Unraveling metamaterial properties in zigzag-base folded sheets.
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We show that our class of patterns, by expanding on the design space of Miura-ori, is appropriate for a wide range of applications from mechanical metamaterials to deployable structures at small and large scales.We further show that, depending on the geometry, these materials exhibit either negative or positive in-plane Poisson's ratios.By introducing a class of zigzag-base materials in the current study, we unify the concept of in-plane Poisson's ratio for similar materials in the literature and extend it to the class of zigzag-base folded sheet materials.
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Affiliation: Department of Civil and Environmental Engineering, University of Illinois at Urbana-Champaign, 205 North Mathews Avenue, Urbana, IL 61801, USA.
ABSTRACT
Creating complex spatial objects from a flat sheet of material using origami folding techniques has attracted attention in science and engineering. In the present work, we use the geometric properties of partially folded zigzag strips to better describe the kinematics of known zigzag/herringbone-base folded sheet metamaterials such as Miura-ori. Inspired by the kinematics of a one-degree of freedom zigzag strip, we introduce a class of cellular folded mechanical metamaterials comprising different scales of zigzag strips. This class of patterns combines origami folding techniques with kirigami. Using analytical and numerical models, we study the key mechanical properties of the folded materials. We show that our class of patterns, by expanding on the design space of Miura-ori, is appropriate for a wide range of applications from mechanical metamaterials to deployable structures at small and large scales. We further show that, depending on the geometry, these materials exhibit either negative or positive in-plane Poisson's ratios. By introducing a class of zigzag-base materials in the current study, we unify the concept of in-plane Poisson's ratio for similar materials in the literature and extend it to the class of zigzag-base folded sheet materials. No MeSH data available. |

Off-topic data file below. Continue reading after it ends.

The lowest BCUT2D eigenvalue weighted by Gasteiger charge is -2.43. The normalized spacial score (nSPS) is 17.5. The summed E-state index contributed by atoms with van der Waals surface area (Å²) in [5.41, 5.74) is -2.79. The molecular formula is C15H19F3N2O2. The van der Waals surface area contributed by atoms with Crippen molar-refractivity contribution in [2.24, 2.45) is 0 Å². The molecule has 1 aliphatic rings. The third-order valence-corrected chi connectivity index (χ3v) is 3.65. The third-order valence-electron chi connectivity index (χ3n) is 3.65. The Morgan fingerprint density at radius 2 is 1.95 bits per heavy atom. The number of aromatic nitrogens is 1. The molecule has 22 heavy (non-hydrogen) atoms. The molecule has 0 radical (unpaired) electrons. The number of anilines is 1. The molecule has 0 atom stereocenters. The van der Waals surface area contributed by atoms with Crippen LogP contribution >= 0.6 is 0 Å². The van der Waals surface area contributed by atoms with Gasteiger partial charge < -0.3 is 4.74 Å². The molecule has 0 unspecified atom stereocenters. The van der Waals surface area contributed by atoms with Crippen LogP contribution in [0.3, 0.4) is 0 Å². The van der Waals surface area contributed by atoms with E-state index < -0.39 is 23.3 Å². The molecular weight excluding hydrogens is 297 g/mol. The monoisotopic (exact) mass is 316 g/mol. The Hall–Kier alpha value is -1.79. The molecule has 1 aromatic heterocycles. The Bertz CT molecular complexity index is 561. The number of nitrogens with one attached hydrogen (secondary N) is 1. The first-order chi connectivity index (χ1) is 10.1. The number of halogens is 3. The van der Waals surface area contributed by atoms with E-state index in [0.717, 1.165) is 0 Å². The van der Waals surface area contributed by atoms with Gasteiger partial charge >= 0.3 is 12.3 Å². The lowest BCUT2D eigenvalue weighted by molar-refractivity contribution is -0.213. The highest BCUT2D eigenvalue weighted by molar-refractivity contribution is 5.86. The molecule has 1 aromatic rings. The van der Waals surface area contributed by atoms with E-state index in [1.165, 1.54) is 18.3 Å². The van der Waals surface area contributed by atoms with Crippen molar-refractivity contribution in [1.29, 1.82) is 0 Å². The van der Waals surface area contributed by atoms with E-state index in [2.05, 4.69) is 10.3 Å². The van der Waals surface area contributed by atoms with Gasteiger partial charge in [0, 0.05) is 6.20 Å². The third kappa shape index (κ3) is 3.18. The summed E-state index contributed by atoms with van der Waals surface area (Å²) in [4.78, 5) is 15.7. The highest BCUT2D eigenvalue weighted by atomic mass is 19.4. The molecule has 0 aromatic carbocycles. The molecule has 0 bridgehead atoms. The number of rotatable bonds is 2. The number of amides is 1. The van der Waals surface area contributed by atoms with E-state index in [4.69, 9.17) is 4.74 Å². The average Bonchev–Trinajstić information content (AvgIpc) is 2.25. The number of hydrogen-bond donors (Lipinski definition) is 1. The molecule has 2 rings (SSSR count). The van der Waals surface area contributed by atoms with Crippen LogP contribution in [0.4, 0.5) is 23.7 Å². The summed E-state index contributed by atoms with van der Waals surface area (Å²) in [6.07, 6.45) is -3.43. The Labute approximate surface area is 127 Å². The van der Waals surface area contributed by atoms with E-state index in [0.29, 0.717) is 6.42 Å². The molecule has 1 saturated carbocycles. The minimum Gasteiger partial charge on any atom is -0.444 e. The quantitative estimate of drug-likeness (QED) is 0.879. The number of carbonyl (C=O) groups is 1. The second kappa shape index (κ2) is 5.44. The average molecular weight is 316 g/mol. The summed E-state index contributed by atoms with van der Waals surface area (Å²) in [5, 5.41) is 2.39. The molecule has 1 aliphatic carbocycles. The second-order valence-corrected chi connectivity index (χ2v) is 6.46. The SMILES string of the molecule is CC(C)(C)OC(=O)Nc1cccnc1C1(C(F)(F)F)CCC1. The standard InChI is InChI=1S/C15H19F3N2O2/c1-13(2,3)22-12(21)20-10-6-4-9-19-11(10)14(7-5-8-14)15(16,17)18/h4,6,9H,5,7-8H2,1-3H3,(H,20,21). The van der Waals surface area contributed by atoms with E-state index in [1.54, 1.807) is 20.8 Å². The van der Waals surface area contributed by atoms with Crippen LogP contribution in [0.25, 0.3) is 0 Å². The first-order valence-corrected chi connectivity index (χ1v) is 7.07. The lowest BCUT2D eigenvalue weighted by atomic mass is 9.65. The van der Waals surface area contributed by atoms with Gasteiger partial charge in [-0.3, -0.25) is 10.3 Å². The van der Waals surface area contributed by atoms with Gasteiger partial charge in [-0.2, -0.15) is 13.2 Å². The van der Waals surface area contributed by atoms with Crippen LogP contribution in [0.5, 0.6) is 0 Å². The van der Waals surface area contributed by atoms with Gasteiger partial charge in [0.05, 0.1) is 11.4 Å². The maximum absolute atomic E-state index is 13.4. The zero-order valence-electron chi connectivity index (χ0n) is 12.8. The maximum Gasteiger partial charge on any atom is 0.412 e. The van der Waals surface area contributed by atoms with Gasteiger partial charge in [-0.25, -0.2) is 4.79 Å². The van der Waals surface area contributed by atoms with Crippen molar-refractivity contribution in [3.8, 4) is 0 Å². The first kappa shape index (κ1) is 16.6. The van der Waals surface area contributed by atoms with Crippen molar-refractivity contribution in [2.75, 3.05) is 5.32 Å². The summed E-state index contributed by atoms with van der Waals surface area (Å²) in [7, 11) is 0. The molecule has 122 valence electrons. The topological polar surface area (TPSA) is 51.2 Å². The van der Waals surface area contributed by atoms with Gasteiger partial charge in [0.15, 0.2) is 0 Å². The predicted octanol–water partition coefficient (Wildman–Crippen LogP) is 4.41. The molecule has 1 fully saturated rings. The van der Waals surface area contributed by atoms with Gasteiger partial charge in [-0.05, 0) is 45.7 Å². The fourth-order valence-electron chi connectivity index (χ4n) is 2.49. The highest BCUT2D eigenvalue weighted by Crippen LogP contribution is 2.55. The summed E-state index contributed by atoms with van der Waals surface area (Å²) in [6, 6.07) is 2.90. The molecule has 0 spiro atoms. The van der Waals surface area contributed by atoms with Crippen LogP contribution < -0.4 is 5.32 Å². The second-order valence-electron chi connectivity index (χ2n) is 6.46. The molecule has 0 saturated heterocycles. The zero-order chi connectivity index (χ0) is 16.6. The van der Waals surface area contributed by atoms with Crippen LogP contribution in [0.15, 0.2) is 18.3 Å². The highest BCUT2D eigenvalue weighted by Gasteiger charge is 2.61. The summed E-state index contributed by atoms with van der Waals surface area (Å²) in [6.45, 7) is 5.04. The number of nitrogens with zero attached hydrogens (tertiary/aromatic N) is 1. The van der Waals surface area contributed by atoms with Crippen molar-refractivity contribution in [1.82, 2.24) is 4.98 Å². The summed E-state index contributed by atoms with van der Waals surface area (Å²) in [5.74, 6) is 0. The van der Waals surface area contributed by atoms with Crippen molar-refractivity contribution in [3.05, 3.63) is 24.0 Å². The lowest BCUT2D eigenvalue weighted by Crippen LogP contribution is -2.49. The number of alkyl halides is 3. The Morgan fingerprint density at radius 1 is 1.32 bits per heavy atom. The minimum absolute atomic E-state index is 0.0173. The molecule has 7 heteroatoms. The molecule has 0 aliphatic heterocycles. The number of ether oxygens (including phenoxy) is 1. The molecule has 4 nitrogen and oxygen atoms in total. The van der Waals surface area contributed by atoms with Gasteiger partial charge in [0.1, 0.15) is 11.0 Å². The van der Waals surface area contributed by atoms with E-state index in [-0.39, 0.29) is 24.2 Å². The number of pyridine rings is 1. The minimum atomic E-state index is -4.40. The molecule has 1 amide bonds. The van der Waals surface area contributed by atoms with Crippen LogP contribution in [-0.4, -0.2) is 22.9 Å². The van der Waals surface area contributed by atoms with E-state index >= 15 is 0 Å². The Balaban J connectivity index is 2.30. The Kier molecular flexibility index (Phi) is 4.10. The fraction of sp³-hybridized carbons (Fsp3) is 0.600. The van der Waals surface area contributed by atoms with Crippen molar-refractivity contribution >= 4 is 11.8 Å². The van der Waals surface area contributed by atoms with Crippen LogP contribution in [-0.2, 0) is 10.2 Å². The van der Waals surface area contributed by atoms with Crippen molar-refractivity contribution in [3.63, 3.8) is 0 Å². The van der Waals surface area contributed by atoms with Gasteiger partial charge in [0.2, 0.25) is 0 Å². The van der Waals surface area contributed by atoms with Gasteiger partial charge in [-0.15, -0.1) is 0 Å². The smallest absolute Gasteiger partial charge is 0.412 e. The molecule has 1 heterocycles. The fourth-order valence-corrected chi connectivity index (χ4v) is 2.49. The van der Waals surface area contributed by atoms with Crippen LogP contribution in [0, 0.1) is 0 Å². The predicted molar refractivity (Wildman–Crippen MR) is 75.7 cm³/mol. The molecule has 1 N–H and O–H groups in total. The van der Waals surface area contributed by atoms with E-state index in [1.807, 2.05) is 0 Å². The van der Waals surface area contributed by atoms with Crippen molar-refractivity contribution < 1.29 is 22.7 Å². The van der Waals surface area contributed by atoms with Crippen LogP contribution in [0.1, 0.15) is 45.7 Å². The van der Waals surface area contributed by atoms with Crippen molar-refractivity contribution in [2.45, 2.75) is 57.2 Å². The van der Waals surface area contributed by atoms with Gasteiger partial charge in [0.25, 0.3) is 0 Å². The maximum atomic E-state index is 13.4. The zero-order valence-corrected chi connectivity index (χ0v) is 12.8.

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Mentions: For sheets made by tessellations of the same BCHn (for example, Fig. 3A), υe-e is given by(υWL)e−e=−εLεW=−dL/LdW/W=−tan2 ϕκλcos α−cos2 ϕκλcos α+cos2 ϕ,(6)withκ=2n⋅m1m1(n−1)+1 and λ=a/b,(7)in which n = 2 (n = 1 reduces to the relation for the Miura-ori sheet). Considering end-to-end dimensions, for a unit cell of BCH2 (m1 = 1), υe-e is identical to that of a Miura-ori unit cell (Fig. 4C) and is given by:(υWL)e−e=−tan2 ϕ2λcos α−cos2 ϕ2λcos α+cos2 ϕ.(8)Therefore, unlike υz, which is always negative (Fig. 4B), υe-e can be positive for some geometric ranges (Fig. 4, C and D). Moreover, υz is only a function of the angle ϕ, but υe-e can be dependent on other geometric parameters [that is, the geometry of parallelogram facets (a, b, and α), tessellations (n and m1), and angle ϕ]. The Poisson’s ratio considering end-to-end dimensions can be positive even for a Miura-ori unit cell (Fig. 4C). Furthermore, the shift from negative Poisson’s ratio to positive Poisson’s ratio in Miura-ori is only an effect of the tail (32), and the difference between two Poisson’s ratios (that is, υz and υe-e) vanishes as the length of the Miura-ori sheet approaches infinity. However, for BCH patterns, the transition to positive Poisson’s ratio is primarily a result of the effect of holes in the sheets; unlike Miura-ori, the difference between these two approaches (that is, υz and υe-e) does not disappear even for a BCH sheet with an infinite configuration (Fig. 5). Figure 5 presents the Poisson’s ratio of a repeating unit cell of BCH2 pattern (in an infinite tessellation) that corresponds to the following expression:(υ∞)e−e=−tan2 ϕ4λcos α−cos2 ϕ4λcos α+cos2 ϕ.(9)From Eq. 9, (υ∞)e-e for the BCH2 sheet is positive if 4λ cos α < cos2 ϕ and negative if 4λcos α > cos2 ϕ. |
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Affiliation: Department of Civil and Environmental Engineering, University of Illinois at Urbana-Champaign, 205 North Mathews Avenue, Urbana, IL 61801, USA.
No MeSH data available.